While Navy Pier's annual Pumpkin Lights display is a more or less family-friendly one, on October 29, Offshore Chicago, which bills itself as the world's biggest rooftop bar, is hosting a Nightmare at Navy Pier Halloween party for adults (21+) from 8 p.m. to midnight. From the graphics on the EventBrite site, it seems the nightmare that's in mind is more of the "Before Christmas" than "On Elm Street" variety, so more classic horror kitsch and less killer with razor-sharp "claws."

Tickets to the festivities cost $125 apiece, but for that price, you not only get music, dancing, the ability to enter into a costume contest, the chance to earn various door prizes, and assorted nibbles to snack on, but you'll also have access to an open bar with no limits on how much you can drink. (As long as you promise to catch a Lyft — or an Uber — home, for pity's sake! Chicago traffic is scary enough on an ordinary night without you adding to the holiday mayhem.) While the food menu hasn't been made available, Offshore Chicago shared on its Facebook page the names of several special drinks that will be pouring for the occasion: a bourbon-based Satan Sour, a rum-spiked Zombie Punch (possibly inspired by the classic tiki cocktail), and a vodka-based Witch, Please!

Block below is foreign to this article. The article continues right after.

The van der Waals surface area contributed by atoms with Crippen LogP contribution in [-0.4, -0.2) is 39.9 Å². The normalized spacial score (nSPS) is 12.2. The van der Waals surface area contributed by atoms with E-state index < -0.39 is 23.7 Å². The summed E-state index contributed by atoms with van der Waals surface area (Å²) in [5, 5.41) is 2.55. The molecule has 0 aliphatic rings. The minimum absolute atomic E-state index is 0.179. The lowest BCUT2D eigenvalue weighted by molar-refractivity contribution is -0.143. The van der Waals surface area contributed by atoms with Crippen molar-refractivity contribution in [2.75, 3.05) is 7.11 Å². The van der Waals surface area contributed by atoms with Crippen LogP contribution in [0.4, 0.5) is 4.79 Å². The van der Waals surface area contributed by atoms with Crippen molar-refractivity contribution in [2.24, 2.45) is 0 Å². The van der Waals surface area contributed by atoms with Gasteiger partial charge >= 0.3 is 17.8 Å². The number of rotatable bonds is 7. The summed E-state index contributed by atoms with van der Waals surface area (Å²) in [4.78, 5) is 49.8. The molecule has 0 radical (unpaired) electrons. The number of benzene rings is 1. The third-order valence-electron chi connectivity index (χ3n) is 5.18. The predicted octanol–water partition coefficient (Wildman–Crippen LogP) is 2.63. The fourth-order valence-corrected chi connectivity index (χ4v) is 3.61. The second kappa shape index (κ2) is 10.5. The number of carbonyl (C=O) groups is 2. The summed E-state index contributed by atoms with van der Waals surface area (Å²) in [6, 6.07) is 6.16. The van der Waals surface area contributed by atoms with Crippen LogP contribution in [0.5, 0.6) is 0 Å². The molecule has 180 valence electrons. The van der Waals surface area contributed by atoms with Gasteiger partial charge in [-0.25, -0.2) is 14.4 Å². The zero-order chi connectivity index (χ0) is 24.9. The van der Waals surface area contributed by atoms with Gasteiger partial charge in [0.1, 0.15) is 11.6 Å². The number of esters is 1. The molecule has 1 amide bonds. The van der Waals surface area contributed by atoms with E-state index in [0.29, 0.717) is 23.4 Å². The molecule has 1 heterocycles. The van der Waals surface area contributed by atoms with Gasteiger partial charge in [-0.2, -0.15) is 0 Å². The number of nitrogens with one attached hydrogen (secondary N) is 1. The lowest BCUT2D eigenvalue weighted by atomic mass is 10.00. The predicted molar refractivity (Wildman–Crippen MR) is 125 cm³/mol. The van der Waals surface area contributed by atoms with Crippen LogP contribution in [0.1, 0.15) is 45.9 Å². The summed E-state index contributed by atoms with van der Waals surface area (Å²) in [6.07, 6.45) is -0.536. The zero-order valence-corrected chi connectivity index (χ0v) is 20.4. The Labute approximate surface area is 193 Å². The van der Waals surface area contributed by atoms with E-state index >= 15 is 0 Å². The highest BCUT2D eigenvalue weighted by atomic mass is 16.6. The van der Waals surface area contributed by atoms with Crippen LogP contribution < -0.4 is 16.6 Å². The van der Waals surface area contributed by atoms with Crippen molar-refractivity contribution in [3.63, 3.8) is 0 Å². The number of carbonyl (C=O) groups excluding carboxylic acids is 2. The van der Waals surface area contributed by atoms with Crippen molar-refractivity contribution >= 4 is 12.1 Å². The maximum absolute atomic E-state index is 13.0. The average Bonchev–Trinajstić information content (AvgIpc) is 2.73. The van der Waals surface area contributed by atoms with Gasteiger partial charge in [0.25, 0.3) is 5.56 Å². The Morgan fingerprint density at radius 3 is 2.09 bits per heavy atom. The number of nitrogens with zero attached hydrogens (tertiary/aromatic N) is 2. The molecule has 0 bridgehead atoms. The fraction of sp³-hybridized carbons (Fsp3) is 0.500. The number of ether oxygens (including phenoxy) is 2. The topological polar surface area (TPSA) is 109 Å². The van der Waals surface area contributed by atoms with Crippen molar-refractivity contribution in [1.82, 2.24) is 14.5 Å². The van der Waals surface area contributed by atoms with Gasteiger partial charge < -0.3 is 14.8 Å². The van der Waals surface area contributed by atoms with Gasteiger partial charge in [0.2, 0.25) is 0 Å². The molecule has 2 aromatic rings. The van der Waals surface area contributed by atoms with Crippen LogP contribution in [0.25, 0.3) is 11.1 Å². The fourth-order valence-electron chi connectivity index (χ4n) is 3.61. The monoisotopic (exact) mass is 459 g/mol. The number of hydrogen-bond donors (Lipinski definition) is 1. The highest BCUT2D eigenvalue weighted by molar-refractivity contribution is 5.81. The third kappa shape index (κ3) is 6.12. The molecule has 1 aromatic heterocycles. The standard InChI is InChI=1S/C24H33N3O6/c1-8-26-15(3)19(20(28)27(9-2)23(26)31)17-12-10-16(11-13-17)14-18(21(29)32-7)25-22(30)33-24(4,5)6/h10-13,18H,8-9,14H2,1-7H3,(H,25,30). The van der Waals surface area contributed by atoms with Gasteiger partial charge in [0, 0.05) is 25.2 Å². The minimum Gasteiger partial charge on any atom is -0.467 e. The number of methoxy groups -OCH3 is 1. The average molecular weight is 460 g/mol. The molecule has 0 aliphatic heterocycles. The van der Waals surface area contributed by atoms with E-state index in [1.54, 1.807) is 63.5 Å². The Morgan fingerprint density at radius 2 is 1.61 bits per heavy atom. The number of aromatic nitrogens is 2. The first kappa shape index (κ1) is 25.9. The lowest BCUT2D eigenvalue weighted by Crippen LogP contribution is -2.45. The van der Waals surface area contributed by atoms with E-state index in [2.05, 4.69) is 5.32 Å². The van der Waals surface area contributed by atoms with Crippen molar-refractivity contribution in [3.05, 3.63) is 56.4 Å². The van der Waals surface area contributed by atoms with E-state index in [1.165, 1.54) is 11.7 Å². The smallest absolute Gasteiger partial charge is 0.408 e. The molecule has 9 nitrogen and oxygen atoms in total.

Nightmare on Clark Street at Deuce's Major League Bar

One silver lining to the dark cloud that hung over the Cubs' season this year is that their absence from the playoffs means that the bars in Wrigleyville have had plenty of time to enter into full-on Halloween mode. One such establishment, Deuce's Major League Bar, has gone all-out by transforming itself into a multi-level haunted house attraction called Nightmare on Clark Street. Tickets to the haunted house, which is open up through October 31, cost $43 apiece, and anyone under 18 needs to be accompanied by a parent or guardian. Under-16s aren't allowed in at all, so yeah, we're guessing it's meant to be pretty spooky (or has some seriously R-rated ghosts).

If you prefer a haunted dinner experience, however, you'll have to book a separate reservation for Nightmare on Clark Street's Halloween-themed popup, where you can enjoy such monstrous menu items as Nightmare Nachos (same as the regular kind), pumpkin risotto Jack O'Lantern Balls, a ghost pepper cheese and Italian beef-topped burger called The Headstone, and a sandwich called the Fried Egg Bat (although this last one could be a remnant of the bar's year-round baseball theme). Even if you can't get a table, you can still enjoy a few spooky drinks at the bar, such as a Michael Meyers Michelada with a bloody syringe, a candy eyeball-topped Cookies & Scream, or a Potion de Muerte, a margarita with red wine float and spider ring garnish.